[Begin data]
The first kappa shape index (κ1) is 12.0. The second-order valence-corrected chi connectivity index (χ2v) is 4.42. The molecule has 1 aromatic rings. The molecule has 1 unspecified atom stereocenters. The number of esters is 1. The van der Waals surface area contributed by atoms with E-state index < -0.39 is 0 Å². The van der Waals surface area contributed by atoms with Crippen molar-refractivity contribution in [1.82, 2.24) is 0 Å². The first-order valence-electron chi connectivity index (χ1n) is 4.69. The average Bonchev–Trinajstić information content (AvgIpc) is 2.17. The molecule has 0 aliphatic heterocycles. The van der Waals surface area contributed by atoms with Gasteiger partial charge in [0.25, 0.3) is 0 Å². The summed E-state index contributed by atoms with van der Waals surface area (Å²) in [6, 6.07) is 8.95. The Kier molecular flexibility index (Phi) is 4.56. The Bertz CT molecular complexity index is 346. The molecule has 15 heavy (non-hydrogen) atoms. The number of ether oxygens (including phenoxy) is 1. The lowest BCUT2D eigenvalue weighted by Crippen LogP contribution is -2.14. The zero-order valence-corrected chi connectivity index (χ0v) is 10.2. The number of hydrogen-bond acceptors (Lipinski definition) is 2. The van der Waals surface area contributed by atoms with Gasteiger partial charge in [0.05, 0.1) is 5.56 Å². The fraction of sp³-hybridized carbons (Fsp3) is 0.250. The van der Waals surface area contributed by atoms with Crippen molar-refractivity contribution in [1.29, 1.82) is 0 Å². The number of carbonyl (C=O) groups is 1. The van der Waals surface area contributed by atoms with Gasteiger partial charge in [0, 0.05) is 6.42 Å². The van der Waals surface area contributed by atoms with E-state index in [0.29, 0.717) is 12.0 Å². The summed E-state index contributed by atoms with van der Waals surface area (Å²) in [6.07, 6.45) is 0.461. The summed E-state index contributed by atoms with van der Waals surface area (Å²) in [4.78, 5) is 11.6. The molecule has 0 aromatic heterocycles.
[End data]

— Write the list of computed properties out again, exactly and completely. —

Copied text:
The first kappa shape index (κ1) is 12.0. The second-order valence-corrected chi connectivity index (χ2v) is 4.42. The molecule has 1 aromatic rings. The molecule has 1 unspecified atom stereocenters. The number of esters is 1. The van der Waals surface area contributed by atoms with E-state index < -0.39 is 0 Å². The van der Waals surface area contributed by atoms with Crippen molar-refractivity contribution in [1.82, 2.24) is 0 Å². The first-order valence-electron chi connectivity index (χ1n) is 4.69. The average Bonchev–Trinajstić information content (AvgIpc) is 2.17. The molecule has 0 aliphatic heterocycles. The van der Waals surface area contributed by atoms with Gasteiger partial charge in [0.25, 0.3) is 0 Å². The summed E-state index contributed by atoms with van der Waals surface area (Å²) in [6, 6.07) is 8.95. The Kier molecular flexibility index (Phi) is 4.56. The Bertz CT molecular complexity index is 346. The molecule has 15 heavy (non-hydrogen) atoms. The number of ether oxygens (including phenoxy) is 1. The lowest BCUT2D eigenvalue weighted by Crippen LogP contribution is -2.14. The zero-order valence-corrected chi connectivity index (χ0v) is 10.2. The number of hydrogen-bond acceptors (Lipinski definition) is 2. The van der Waals surface area contributed by atoms with Gasteiger partial charge in [0.05, 0.1) is 5.56 Å². The fraction of sp³-hybridized carbons (Fsp3) is 0.250. The van der Waals surface area contributed by atoms with Crippen molar-refractivity contribution in [1.29, 1.82) is 0 Å². The number of carbonyl (C=O) groups is 1. The van der Waals surface area contributed by atoms with Gasteiger partial charge in [0, 0.05) is 6.42 Å². The van der Waals surface area contributed by atoms with E-state index in [0.29, 0.717) is 12.0 Å². The summed E-state index contributed by atoms with van der Waals surface area (Å²) in [6.07, 6.45) is 0.461. The summed E-state index contributed by atoms with van der Waals surface area (Å²) in [4.78, 5) is 11.6. The molecule has 0 aromatic heterocycles.